Global rice production for 2012 is expected to outpace consumption, the United Nations Food and Agriculture Organization (FAO) announced Monday, adding that improved weather patterns in Africa and Asia had contributed to the rebound in rice inventories.
According to a new estimate released by FAO's Rice Market Monitor, this year's global rice production will see an increase from the UN agency's initial July forecast by 4.2 million tonnes to 729 million tonnes with prospects improving not only for India, where the revival of mid-August monsoon rains have allayed fears of drought, but also for Egypt, the Democratic People's Republic of Korea, the Philippines, the United States and Viet Nam.
"Compared to last year, world rice carryover stocks are expected to rise by seven percent, or 10 million tonnes, to a new high of almost 170 tonnes, marking the eight consecutive year of stock accumulation," FAO stated in a news release.
In Asia, where rice is the staple food, projections see rice paddy output up by 0.8 per cent on 2011, with "widespread gains and particularly large increases" in Bangladesh, China, Indonesia, the Philippines, Thailand and Viet Nam.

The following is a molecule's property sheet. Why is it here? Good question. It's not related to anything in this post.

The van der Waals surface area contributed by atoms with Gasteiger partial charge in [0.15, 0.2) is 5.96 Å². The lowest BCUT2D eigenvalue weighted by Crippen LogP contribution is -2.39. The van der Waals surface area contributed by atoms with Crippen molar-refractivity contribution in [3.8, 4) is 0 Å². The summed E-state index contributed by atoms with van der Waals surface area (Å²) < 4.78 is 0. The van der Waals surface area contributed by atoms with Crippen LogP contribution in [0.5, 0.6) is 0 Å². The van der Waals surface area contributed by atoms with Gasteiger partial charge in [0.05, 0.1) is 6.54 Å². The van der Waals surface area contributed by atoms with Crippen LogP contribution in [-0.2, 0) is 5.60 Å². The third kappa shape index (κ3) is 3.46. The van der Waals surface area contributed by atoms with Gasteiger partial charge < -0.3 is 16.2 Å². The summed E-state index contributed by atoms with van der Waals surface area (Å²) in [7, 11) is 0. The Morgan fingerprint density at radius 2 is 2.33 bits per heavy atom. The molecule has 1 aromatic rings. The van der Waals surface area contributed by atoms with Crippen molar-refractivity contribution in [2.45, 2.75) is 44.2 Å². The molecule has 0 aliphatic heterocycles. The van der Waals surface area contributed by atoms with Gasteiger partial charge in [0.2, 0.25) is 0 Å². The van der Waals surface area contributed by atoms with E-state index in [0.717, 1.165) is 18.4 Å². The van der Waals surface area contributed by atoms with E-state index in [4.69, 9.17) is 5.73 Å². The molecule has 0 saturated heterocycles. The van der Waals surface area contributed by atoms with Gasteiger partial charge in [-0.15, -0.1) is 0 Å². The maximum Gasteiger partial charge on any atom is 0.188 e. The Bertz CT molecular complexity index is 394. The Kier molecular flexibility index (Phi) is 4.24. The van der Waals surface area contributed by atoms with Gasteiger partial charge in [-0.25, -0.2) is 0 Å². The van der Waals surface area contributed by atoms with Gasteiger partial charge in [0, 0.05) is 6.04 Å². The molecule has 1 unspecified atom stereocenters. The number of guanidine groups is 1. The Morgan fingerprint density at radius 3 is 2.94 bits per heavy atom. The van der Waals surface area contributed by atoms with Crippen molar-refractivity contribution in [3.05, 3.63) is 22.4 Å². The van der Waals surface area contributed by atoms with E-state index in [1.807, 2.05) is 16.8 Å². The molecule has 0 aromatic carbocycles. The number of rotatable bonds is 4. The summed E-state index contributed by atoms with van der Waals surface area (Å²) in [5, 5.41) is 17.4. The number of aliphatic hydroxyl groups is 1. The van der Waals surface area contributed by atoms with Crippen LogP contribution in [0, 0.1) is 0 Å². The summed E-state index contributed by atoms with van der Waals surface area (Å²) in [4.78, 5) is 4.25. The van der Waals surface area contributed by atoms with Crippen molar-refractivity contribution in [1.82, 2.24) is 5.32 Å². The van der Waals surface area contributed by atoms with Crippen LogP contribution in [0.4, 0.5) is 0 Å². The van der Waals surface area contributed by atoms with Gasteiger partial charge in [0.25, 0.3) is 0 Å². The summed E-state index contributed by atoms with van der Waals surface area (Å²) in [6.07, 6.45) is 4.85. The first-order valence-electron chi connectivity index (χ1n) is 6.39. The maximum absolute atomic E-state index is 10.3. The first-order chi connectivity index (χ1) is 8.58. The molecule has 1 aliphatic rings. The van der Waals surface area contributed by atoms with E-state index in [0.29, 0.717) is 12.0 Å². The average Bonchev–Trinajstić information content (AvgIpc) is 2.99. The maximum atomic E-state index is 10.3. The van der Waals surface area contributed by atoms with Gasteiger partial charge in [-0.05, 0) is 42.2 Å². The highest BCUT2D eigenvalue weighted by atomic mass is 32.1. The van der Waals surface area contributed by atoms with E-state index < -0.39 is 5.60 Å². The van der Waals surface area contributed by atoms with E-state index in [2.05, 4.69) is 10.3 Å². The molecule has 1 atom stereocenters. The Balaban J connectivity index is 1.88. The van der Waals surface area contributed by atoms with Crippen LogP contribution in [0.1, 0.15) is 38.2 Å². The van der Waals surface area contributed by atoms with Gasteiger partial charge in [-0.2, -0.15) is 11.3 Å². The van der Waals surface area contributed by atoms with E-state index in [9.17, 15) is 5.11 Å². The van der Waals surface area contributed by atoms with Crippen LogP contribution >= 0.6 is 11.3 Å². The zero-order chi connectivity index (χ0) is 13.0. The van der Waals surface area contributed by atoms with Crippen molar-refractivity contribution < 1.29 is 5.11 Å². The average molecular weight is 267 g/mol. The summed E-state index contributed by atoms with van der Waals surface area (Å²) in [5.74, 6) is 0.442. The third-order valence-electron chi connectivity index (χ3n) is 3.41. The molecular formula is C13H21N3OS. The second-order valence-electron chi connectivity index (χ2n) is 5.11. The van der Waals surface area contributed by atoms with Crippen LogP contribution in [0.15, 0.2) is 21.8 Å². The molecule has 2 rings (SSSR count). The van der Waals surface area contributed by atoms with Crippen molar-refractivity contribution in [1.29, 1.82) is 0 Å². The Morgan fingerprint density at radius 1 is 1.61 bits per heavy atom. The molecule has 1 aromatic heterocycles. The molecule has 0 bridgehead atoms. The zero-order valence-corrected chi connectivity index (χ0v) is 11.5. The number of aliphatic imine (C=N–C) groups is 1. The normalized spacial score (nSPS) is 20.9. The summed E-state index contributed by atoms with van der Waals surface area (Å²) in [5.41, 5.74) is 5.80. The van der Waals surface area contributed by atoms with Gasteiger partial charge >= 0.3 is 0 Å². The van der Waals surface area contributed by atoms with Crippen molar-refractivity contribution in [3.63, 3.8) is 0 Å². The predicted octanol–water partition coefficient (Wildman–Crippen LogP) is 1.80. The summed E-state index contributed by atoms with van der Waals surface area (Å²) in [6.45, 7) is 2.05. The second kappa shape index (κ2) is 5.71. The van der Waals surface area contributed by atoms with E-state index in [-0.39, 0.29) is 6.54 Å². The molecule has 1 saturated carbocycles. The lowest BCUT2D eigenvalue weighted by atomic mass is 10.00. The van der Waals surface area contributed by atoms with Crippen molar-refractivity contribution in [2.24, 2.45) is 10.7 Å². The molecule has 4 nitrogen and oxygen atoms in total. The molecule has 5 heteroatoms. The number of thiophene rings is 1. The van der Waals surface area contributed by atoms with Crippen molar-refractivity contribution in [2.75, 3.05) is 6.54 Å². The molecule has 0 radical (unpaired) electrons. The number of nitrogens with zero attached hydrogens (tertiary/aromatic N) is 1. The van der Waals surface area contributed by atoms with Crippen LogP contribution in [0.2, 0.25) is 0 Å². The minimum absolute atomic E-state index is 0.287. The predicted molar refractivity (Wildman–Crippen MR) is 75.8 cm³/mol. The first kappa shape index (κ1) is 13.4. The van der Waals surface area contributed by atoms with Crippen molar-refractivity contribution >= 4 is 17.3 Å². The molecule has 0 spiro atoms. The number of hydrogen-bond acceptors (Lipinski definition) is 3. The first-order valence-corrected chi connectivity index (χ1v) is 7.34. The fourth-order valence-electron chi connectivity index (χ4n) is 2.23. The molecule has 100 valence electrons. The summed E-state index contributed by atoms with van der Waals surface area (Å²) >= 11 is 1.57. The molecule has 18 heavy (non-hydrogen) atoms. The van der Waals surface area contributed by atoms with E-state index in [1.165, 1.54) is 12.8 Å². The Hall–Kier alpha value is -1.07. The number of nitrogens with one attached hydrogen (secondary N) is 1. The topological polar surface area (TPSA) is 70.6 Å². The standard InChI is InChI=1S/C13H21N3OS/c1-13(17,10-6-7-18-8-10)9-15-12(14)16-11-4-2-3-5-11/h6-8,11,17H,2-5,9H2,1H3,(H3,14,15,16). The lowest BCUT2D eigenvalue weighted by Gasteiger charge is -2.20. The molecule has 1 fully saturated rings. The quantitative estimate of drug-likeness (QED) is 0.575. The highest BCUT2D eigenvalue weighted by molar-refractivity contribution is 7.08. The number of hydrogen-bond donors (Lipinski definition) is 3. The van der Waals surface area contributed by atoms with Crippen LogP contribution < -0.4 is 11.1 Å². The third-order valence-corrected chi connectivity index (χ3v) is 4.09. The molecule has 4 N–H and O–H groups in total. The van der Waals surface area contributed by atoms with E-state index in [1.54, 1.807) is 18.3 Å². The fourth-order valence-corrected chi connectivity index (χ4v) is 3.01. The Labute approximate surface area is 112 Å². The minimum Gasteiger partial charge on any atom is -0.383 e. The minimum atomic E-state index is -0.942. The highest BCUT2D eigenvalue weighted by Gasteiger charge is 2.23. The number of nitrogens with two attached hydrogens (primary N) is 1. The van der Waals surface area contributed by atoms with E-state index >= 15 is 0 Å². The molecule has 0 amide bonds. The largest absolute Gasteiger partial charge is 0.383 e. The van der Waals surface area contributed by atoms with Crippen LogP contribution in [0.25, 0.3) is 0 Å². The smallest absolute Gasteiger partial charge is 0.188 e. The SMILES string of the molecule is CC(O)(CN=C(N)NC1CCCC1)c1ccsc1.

"Increasing rice production in Asia means that the region that consumes the most rice will not need to import so much of it," FAO said.
Better weather in Africa is also leading the continent to experience a four per cent increase in rice production on 2011. The FAO news release noted that much of the growth would come from Egypt, where attractive prices have prompted farmers to exceed their cultivation limits, but also from Mali, Ghana, Mozambique, Sierra Leone, Tanzania, and Nigeria.
However, despite the overall gains, the UN food agency warned that some countries - in particular, Cambodia, the Republic of Korea, Nepal, and Turkey - could still expect declines in rice production, while other regions would be completely affected by downward trends.
"The outlook for rice production in Latin America and the Caribbean points to a six per cent contraction," FAO said, adding that "insufficient irrigation water and expectations of low margins depressed rice cultivation in many South American countries."